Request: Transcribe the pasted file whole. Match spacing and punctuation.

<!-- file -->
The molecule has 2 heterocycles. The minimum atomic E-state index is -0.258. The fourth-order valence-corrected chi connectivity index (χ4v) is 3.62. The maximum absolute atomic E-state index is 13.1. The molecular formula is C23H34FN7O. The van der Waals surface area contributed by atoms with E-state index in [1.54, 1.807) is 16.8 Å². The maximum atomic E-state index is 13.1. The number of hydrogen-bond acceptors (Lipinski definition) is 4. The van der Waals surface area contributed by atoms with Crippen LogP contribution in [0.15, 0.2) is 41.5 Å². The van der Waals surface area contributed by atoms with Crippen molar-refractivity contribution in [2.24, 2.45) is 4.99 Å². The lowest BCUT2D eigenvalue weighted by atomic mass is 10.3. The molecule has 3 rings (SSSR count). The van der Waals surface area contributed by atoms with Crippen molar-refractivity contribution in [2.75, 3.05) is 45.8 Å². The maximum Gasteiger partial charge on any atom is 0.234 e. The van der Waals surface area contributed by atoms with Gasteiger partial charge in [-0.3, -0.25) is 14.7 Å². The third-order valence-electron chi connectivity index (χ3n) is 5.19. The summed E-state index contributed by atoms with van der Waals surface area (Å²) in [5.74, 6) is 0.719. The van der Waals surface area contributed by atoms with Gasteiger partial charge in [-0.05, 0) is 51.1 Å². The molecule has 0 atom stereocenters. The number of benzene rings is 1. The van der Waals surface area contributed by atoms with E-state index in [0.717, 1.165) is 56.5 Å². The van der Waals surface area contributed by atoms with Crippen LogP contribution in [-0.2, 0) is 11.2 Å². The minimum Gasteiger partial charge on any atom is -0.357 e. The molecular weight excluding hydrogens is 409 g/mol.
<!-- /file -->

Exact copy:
The molecule has 2 heterocycles. The minimum atomic E-state index is -0.258. The fourth-order valence-corrected chi connectivity index (χ4v) is 3.62. The maximum absolute atomic E-state index is 13.1. The molecular formula is C23H34FN7O. The van der Waals surface area contributed by atoms with E-state index in [1.54, 1.807) is 16.8 Å². The maximum atomic E-state index is 13.1. The number of hydrogen-bond acceptors (Lipinski definition) is 4. The van der Waals surface area contributed by atoms with Crippen LogP contribution in [0.15, 0.2) is 41.5 Å². The van der Waals surface area contributed by atoms with Crippen molar-refractivity contribution in [2.24, 2.45) is 4.99 Å². The lowest BCUT2D eigenvalue weighted by atomic mass is 10.3. The molecule has 3 rings (SSSR count). The van der Waals surface area contributed by atoms with Crippen molar-refractivity contribution in [2.75, 3.05) is 45.8 Å². The maximum Gasteiger partial charge on any atom is 0.234 e. The van der Waals surface area contributed by atoms with Gasteiger partial charge in [-0.3, -0.25) is 14.7 Å². The third-order valence-electron chi connectivity index (χ3n) is 5.19. The summed E-state index contributed by atoms with van der Waals surface area (Å²) in [5.74, 6) is 0.719. The van der Waals surface area contributed by atoms with Gasteiger partial charge in [-0.05, 0) is 51.1 Å². The molecule has 0 atom stereocenters. The number of benzene rings is 1. The van der Waals surface area contributed by atoms with E-state index in [0.717, 1.165) is 56.5 Å². The van der Waals surface area contributed by atoms with Crippen LogP contribution in [-0.2, 0) is 11.2 Å². The minimum Gasteiger partial charge on any atom is -0.357 e. The molecular weight excluding hydrogens is 409 g/mol.